I was flipping through some Cisco training material and ran across a
communication property that I do not believe I have ever seen in the
The subject was regarding how segments are handled at the transport
layer. The text stated that when there are multiple sessions taking
place between two IP hosts, that the sessions could be multiplexed
together in order to decrease the number of required packets.
In other words, let's assume host "A" has three users logged on who all
have active Telnet sessions taking place to host "B". According to the
text, these three sessions could be combined into a single IP packet
using multiple transport headers to distinguish each unique session
(i.e. source and reply ports) and multiple payloads.
In fact, it was explained to me that all traffic does not have to be
initiated from the same host or even be the same transport or service.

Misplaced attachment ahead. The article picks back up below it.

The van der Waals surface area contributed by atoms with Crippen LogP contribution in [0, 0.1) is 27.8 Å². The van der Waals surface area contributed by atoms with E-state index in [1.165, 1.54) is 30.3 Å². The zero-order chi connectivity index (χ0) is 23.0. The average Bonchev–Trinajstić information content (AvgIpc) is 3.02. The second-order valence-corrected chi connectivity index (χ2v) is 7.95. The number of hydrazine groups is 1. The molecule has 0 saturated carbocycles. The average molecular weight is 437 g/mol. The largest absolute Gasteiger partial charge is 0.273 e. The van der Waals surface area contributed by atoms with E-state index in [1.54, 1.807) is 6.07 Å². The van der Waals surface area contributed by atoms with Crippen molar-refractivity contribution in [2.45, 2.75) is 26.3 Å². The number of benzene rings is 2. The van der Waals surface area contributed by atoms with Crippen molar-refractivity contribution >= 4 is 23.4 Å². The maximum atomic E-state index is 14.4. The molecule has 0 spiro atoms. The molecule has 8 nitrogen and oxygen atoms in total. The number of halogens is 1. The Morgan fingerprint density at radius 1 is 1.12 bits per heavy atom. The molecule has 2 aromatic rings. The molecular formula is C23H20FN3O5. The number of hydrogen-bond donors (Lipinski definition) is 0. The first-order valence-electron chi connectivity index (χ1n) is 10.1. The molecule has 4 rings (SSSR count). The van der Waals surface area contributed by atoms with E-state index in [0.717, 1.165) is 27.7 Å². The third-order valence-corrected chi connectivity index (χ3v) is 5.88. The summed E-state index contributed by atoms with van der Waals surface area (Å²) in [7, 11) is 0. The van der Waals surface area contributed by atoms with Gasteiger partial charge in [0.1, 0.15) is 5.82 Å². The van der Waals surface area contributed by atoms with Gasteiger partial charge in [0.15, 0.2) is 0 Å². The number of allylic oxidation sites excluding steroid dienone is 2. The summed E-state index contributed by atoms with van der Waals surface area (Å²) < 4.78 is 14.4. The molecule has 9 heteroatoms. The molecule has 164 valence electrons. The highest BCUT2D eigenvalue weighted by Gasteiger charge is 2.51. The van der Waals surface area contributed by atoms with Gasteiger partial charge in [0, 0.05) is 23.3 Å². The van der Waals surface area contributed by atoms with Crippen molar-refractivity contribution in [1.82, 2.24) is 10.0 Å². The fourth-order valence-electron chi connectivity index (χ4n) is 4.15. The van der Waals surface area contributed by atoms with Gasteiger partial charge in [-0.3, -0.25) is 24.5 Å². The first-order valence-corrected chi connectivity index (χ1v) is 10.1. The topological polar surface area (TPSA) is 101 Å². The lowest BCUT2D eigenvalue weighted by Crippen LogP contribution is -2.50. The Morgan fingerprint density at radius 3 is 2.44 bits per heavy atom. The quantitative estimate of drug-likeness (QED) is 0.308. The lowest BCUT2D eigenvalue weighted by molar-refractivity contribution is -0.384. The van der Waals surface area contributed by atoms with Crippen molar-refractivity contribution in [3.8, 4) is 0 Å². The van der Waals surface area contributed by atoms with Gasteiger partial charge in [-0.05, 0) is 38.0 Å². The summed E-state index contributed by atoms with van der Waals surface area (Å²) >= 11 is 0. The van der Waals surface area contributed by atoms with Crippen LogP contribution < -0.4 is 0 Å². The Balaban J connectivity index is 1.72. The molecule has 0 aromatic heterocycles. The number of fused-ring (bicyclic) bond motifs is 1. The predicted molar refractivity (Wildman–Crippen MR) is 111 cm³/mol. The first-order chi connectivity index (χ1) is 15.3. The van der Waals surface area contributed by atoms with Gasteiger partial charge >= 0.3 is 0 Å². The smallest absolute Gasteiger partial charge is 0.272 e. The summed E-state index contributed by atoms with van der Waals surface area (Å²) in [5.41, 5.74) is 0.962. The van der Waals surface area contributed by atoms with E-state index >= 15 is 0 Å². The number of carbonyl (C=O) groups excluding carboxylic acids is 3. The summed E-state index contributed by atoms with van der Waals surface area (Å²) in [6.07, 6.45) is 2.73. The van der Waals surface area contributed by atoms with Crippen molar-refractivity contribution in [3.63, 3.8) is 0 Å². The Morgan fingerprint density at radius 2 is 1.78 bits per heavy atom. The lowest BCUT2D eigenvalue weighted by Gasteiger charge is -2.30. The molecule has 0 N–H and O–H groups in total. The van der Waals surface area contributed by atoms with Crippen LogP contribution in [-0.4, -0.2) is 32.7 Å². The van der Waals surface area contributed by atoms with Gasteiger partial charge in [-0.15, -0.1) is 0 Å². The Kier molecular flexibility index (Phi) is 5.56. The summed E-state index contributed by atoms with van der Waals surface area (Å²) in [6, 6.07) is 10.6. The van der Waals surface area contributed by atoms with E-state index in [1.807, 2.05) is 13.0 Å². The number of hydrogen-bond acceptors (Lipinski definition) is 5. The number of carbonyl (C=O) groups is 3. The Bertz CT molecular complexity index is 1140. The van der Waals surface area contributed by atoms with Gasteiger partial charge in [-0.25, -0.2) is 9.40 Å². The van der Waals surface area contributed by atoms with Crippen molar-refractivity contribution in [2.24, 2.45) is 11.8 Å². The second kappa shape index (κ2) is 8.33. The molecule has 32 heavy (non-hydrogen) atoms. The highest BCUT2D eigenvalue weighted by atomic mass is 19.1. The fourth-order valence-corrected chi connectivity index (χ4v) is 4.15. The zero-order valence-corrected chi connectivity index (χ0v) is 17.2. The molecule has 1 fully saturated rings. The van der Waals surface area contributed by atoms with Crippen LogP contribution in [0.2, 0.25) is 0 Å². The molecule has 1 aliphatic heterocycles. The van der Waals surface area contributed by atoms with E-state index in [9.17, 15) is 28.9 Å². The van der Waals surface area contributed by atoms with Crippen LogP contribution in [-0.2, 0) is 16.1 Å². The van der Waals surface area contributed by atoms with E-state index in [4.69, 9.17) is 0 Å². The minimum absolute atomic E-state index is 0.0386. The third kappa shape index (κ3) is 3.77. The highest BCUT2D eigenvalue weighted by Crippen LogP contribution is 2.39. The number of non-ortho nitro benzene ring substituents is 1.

For example I could be using HTTP from host "A" to "B" while host "B"
has initiated a Telnet and SNMP back to host "A". All three sessions
could me multiplexed into the same set of IP packets. While normally I
place little weight in events I have never measured with an analyzer,
the source of this info was the Cisco training manuals. I did however
find some other things that I _know_ are mistakes, but we will not go
So has anyone actually ever seen this before? If so, how does a firewall
deal with this type of connection? This would speak volumes to
inspecting payload. I would assume that a firewall/filter that simply
makes decisions based upon the data located at a certain offset from the
preamble field would probably miss this.
I would also assume that the support of this type of multiplexing would
be vendor specific. Anyone out there doing it?
Thanks in advance!
"We've heard that a million monkeys at a million keyboards
could produce the Complete Works of Shakespeare; now,
thanks to the Internet, we know this is not true."